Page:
Vienna/Nur-Sultan/Moscow, Jan 5 (efe-epa).- After two days of arduous negotiations, OPEC+ members on Tuesday unveiled a compromise whereby Saudi Arabia will slash its crude output by an additional 1 million barrels per day in February and March and Russia and Kazakhstan will moderately boost production.
The announcement at the conclusion of a two-day video conference caused global oil prices to soar by around 5 percent to their highest levels since last February, prior to the onset of the coronavirus crisis.
“Saudi Arabia will make a voluntary (production) cut in February and March of 1 million barrels per day,” Saudi Oil Minister Abdulaziz bin Salman said in a press conference Tuesday following the conclusion of OPEC+’s first meeting of the year.
He said his country will produce around 8.25 million bpd in the year’s second and third months.
Earlier Tuesday, the Kazakh Energy Ministry said a decision had been made to continue to downwardly adjust the overall crude production of the participating OPEC and non-OPEC countries, although it said Russia and Kazakhstan will have “special conditions.”
Those countries are planning “a gradual increase in production of 10,000 and 65,000 barrels per day, respectively,” in February and March, said the ministry, which noted that OPEC and its allies have sharply curbed their output since May 2020 due to the economic impact of the pandemic.
The OPEC+ group agreed to slash its overall output by a record 9.7 million bpd in May and June. OPEC and its allies, however, lowered the daily production cut to 7.7 million bpd starting in August to meet rising demand and then decided to reduce it again to 7.2 million bpd starting January 2021.
Saudi Arabia, the world’s largest crude exporter and also OPEC’s undisputed leader, has been cautioning fellow cartel members since December about the risk of raising output at this time.
Along those lines, the Saudi oil minister on Monday pleaded for “maximum caution” at the start of the meeting, warning that the emergence of new and more contagious mutations of the novel coronavirus represent an unpredictable development.
In the meeting’s final statement, the country’s oil ministers echoed those concerns, pointing out that “rising infections, the return of stricter lockdown measures and growing uncertainties have resulted in a more fragile economic recovery that is expected to carry over into 2021.”
Although recognizing that the incipient rollout of Covid-19 vaccines has sparked an improvement in market sentiment, the statement stressed the “need for caution due to prevailing weak demand and poor refining margins, the high stock overhang and other underlying uncertainties.”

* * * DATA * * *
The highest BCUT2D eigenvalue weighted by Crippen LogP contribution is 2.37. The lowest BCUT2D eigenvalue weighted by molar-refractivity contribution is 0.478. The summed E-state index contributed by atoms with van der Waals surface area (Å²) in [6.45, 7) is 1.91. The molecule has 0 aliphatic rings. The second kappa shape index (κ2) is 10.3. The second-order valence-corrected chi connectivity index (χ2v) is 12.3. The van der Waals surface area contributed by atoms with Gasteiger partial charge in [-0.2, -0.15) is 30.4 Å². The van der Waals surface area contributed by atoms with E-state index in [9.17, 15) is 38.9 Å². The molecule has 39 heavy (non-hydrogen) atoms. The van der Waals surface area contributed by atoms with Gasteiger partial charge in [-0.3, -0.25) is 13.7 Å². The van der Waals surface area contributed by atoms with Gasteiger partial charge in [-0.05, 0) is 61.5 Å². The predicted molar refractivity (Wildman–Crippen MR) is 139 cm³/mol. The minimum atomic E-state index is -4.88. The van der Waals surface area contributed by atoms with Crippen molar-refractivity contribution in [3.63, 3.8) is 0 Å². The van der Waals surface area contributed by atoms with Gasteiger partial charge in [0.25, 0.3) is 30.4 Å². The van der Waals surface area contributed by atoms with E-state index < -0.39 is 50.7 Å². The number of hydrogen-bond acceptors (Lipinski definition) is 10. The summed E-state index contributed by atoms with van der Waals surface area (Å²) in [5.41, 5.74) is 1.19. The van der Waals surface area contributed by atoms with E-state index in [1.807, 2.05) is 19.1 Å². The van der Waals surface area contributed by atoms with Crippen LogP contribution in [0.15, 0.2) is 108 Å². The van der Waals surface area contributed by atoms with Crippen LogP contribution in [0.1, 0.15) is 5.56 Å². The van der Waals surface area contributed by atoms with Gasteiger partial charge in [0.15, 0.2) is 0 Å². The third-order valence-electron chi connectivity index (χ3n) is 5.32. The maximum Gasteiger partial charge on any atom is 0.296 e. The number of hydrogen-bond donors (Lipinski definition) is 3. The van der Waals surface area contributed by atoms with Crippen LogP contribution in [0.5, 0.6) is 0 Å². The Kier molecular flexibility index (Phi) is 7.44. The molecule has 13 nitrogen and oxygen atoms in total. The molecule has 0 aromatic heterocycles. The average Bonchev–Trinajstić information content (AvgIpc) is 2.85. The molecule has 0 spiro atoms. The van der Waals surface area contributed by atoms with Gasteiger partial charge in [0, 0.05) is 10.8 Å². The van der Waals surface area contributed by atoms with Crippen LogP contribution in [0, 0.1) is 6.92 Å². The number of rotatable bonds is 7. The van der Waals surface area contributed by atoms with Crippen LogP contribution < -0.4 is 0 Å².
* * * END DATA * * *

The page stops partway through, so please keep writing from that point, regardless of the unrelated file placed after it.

While the Saudis appear determined to defend oil prices, Russia remains focused on recovering production and avoiding a loss of market share to shale oil producers in the United States.
Russia’s deputy prime minister, Alexander Novak, expressed confidence that the oil market will fully recover in 2021 from the coronavirus crisis.
He said Russia’s production quota will rise from 9.12 million bpd this month to 9.18 million bpd in February and 9.25 million bpd in March thanks to the fact that Saudi Arabia will voluntarily reduce its output by 1 million bpd during those two months, a move he termed a “gift to the global oil market.”
Even so, different sources said the agreement was reached after testy negotiations and only after assurances that the increased production in Russia and Kazakhstan will only be used to supply domestic markets in those countries, where demand rises in the winter months.
The video conference kicked off on Monday but was suspended due to a lack of consensus and was resumed on Tuesday.
The outcome of the meeting caused the price of Brent crude – the global benchmark – to rise to $53.57 per barrel, up 4.85 percent from Monday’s close. West Texas Intermediate, the US benchmark, climbed more than 5 percent on Tuesday to eclipse the $50 per barrel mark for the first time since February.
OPEC+ will review the global situation and make a new decision on oil output in a video conference scheduled for Feb. 4. EFE-EPA